Staff Sgt. Anthony Haylock, a Defense Courier Service courier based out of Fort Meade, Md., examines documentation with to Airman 1st Class Don DeWitt, an communications security accoutant with the 436th Communications Squadron, Sept. 25, 2012, at Dover Air Force Base, Del. The DCS couriers transport and deliver various packages throughout the world. (U.S. Air Force photo by Adrian R. Rowan)
Army Sgt. Marcus Atchison, a Defense Courier Service courier based out of Fort Meade, Md., transfers a classified package to Airman 1st Class Don DeWitt, a communications security accountant with the 436th Communications Squadron, Sept. 25, 2012, at Dover Air Force Base, Del. The DCS couriers transport and deliver various packages throughout the world. (U.S. Air Force photo by Adrian R. Rowan)
by Airman 1st Class Samuel Taylor
436th Airlift Wing Public Affairs
9/25/2012 - DOVER AIR FORCE BASE, Del. -- When the military requires a delivery of goods too important to entrust to the local post office, it relies on U.S. Transportation Command's Defense Courier Division. These soldiers, sailors, and Airmen ensure the safe delivery of highly-classified items across the globe.
Two such couriers are Army Sgt. Marcus Atchison and Staff Sgt. Anthony Haylock, DCS couriers based out of Fort Meade, Md. Though hailing from different services and careers, both share a passion for their special duty.
"I love this job," said Atchison. "We have no standard workday or regular customer. I have seen places that I would not have seen otherwise."
The bread and butter of courier duty is transporting and transferring goods. At a moment's notice, couriers can be tasked to board a flight destined for a location across the globe. Their deliveries can take the form of a small package or a 1,200-pound pallet, but all of them are gravely important.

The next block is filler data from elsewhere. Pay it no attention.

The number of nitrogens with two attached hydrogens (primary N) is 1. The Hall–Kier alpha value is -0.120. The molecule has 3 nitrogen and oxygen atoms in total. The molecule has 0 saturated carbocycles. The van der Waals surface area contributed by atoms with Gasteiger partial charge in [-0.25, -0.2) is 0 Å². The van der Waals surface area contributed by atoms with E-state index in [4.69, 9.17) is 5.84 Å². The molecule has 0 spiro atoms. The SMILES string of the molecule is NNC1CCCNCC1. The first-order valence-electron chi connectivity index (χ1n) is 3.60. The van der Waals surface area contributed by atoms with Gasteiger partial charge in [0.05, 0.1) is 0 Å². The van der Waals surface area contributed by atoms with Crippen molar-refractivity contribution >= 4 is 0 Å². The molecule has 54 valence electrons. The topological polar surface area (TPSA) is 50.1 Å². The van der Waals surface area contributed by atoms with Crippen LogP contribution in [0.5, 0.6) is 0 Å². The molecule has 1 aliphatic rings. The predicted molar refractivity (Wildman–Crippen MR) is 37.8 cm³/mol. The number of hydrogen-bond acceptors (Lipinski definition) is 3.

"Every day, we are carrying items critical to national security," said Haylock. "We never know what is in the package - we don't have a need to know - but we know it's valuable or else we wouldn't be carrying it."
The cargo's value necessitates the strict security measures taken by couriers. Packages are usually hand-carried at all times; if the cargo's size does not permit this, frequent security inspections are completed. When transfers occur, couriers issue a series of challenge questions and verification measures to the recipient to ensure the item is transferred properly and securely. Needless to say, a detail-oriented individual has an edge in this line of work.
"Yes, attention to detail is crucial," said Atchison. "Other than that, it's all about professionalism, hard work and punctuality. If someone has those qualities, they will enjoy this job."
Contrary to what one may expect, Atchison says the transportation requirements do not preclude service members with families from joining.
"Actually, this job allows more time with my family; otherwise, I would be deployed twice per year," said Atchison.
Atchison, like other couriers, is stationed at one of 18 defense courier stations scattered throughout the world. Each station differs in size and personnel, ranging from eight to 30, depending on mission scope. From San Diego to South Korea, the couriers form a global network for the transfer of goods that ultimately save American lives.
"There is a recent story of a former courier that was back in his original career and deployed," said Atchison. "After waiting for days, he received an item from a defense courier that enabled him to save the lives of his troops. He saw the importance of his job come full-circle. That's what we do."
10/12/2012 2:24:28 PM ET My tour as a courier was the best assignment EVER